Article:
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A homophone is a word that is pronounced the same as another word but differs in meaning. Is there a name for two words with the same spelling but with different meanings? For example: Polish (someone from Poland) and polish (rubbing something to make it shiny).

marked as duplicate by RegDwigнt Jul 1 '18 at 19:23

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Here is a graphic showing the various relationships:

enter image description here

What you're asking about is a homograph

The linked website goes on to say about them:

Homographs are words that are spelled the same but have different meanings. These words may have the same or different sound. For example, the word, a tear in her eye, and to tear down the house are homographs. In this situation, tear as a noun and tear as a verb are spelled the same, pronounced differently, and have different meanings. Citing another example, a birthday present and to present my friend to my mother indicate the use of present as both a noun and a verb. The pronunciations are different because when present is used as a noun, the stress is on the first syllable of the word. When present is used as a verb, the stress is on the second syllable of the word. Students should be taught the rule that for two syllable words used as both nouns and verbs, the stress is on the first syllable for nouns and on the second syllable for verbs.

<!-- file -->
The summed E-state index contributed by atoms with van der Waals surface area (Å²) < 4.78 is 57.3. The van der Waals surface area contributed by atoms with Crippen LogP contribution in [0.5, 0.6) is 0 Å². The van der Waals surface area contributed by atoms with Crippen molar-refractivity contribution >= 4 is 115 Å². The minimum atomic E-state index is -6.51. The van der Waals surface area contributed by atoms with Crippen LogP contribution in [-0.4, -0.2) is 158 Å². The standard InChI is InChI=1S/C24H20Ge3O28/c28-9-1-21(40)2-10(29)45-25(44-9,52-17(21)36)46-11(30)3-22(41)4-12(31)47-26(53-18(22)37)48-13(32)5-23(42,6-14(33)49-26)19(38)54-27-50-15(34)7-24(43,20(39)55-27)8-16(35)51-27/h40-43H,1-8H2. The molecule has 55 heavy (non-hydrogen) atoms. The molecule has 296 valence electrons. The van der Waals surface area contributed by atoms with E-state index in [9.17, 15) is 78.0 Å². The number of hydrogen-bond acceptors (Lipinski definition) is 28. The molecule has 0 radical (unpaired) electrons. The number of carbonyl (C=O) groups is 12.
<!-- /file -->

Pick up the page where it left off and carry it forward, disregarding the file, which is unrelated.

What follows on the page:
Also as @RegDwigнt points out:

A capitonym is a special type of homograph that is formed just by changing the capitalization of the word.

  • It's a homograph, yes, but this particular type of homographs has the more specific name capitonym. – RegDwigнt Jul 1 '18 at 19:26
  • @RegDwigнt - Wow. I didn’t know that one. Thanks. – Jim Jul 1 '18 at 19:27
  • @RegDwigнt Yeah, it is addressed in that post linked as dupe, but it is a lot of TLDR to get to it. – Cascabel Jul 1 '18 at 19:42

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